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This is the second article in a series about Groupon coupons for restaurants.  The first article covered accounting for Groupon transactions.  This piece covers how to set up your Point of Sale (POS) system to record POS systemredemptions of coupons.  Failing to do so properly could result in the restaurant being on the hook for a lot of sales tax, penalties and interest!

In the first article, we learned that HST applies to the “promotional value” of the Groupon coupon.  In our example, the coupon was worth $100 of meals, and the customer purchased it for $50, which was paid directly to Groupon.  The promotional value of the coupon is the $50, even though the restaurant does not receive this amount from Groupon.  So, when the customer orders $100 worth of meals and drinks at a restaurant, she will have to pay tax on $50, but she will receive a credit for $100 (face value of the coupon).

Restaurants that use Groupon (or other similar programs) may need to update their POS systems to properly account for these transactions.  Many POS systems can be easily modified by the user to make these changes, but some require programming by the developer (which can take time).  Here are the changes you will need.

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While I’m not a fan of Groupon coupons, at least for restaurants, I felt compelled to write a few articles about it.  Today’s piece covers accounting for Groupon coupons, because I’ve seen some really weird accounting recommendations and far-from-best-practices.  As far as I know, none of the more unusual accounting has been suggested by real accountants!

Future articles will cover how to generate the proper entries in QuickBooks, how to set up your Point of Sale (POS) system to properly account for redemptions of Groupon certificates, and why you may be in for a huge shock when the tax man comes a knocking.

For what it’s worth, if you really, really think you need to use Groupon (or Living Social) coupons at your restaurant, at least get the accounting right.  There are four types of entries that need to be made in your accounting system, which are:

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It is almost impossible to compare a restaurant’s operations with industry averages.  Organizations like the CRFA aggregate the smallest mom-and-pop with the largest chains to get their averages.  Not many restaurants are “average”, anyway.  Just about all industry statistics are based on surveys, not actual operating results.  Even though such surveys are anonymous, who wants to put down that their cost of sales is 40% or more?  So, the results are often skewed.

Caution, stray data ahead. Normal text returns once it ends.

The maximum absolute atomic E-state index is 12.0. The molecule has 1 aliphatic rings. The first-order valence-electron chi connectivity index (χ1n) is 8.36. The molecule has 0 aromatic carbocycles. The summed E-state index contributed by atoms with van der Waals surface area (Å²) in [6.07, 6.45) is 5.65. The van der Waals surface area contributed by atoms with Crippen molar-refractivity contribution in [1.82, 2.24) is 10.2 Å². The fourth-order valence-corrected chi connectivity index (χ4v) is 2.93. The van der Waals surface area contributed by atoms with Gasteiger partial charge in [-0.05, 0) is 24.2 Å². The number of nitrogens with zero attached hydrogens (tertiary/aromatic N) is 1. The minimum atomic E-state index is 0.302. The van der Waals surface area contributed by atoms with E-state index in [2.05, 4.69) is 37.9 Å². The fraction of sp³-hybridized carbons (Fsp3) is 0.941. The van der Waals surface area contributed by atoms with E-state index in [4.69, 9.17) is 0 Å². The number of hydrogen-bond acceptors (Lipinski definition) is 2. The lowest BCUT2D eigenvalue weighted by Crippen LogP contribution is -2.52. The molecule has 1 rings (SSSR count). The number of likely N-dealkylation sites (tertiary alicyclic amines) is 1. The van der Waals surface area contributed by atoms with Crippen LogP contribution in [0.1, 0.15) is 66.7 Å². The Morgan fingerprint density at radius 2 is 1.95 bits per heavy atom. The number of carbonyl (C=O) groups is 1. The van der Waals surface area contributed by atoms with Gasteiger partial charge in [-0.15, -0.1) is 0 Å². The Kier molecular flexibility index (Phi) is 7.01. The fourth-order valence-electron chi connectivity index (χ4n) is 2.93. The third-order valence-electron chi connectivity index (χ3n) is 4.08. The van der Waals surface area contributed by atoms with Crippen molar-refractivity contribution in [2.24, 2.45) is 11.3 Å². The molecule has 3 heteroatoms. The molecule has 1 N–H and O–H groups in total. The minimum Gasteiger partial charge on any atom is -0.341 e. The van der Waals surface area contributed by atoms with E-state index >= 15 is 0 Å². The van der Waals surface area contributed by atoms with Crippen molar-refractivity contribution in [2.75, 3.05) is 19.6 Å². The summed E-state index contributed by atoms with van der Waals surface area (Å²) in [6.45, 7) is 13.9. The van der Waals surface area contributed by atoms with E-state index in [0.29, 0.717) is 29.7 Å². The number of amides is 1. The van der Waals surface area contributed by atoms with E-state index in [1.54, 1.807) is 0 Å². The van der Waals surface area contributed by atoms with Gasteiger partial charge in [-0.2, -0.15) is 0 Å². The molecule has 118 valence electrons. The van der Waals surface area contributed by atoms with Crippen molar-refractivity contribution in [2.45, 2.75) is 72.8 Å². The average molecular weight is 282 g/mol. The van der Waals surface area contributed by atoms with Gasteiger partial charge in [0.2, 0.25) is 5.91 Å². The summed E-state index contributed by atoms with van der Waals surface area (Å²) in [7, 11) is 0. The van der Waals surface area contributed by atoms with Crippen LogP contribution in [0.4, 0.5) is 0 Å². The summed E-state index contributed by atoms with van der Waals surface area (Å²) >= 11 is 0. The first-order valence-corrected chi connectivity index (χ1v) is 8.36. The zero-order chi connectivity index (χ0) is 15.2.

There is another way of compiling restaurant operating results.

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The first three posts in this series covered fraud and theft of products entering the establishment, food theft, and alcohol theft.  Now, we’re going to look at outright theft of sales receipts.  While it’s unlikely that your servers are grabbing handfuls of dollars on their way out the door, today’s post looks at several more sophisticated methods of achieving the same result.

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“What I like to drink most is wine that belongs to others.”
Diogenes.

Today’s post looks at alcohol related thefts once the alcohol has made its way to the coolers and shelves in the bar.  These types of alcohol theft are broad categories.  Within each there are many scams, too many to list.  As I have discussed many times on this blog and my tax blog, alcohol theft has dire tax consequences for a restaurant.  In Canada, the total cost of the theft can easily be twice the cost of the stolen alcohol.  That’s why it is so important to minimize theft in your operation.

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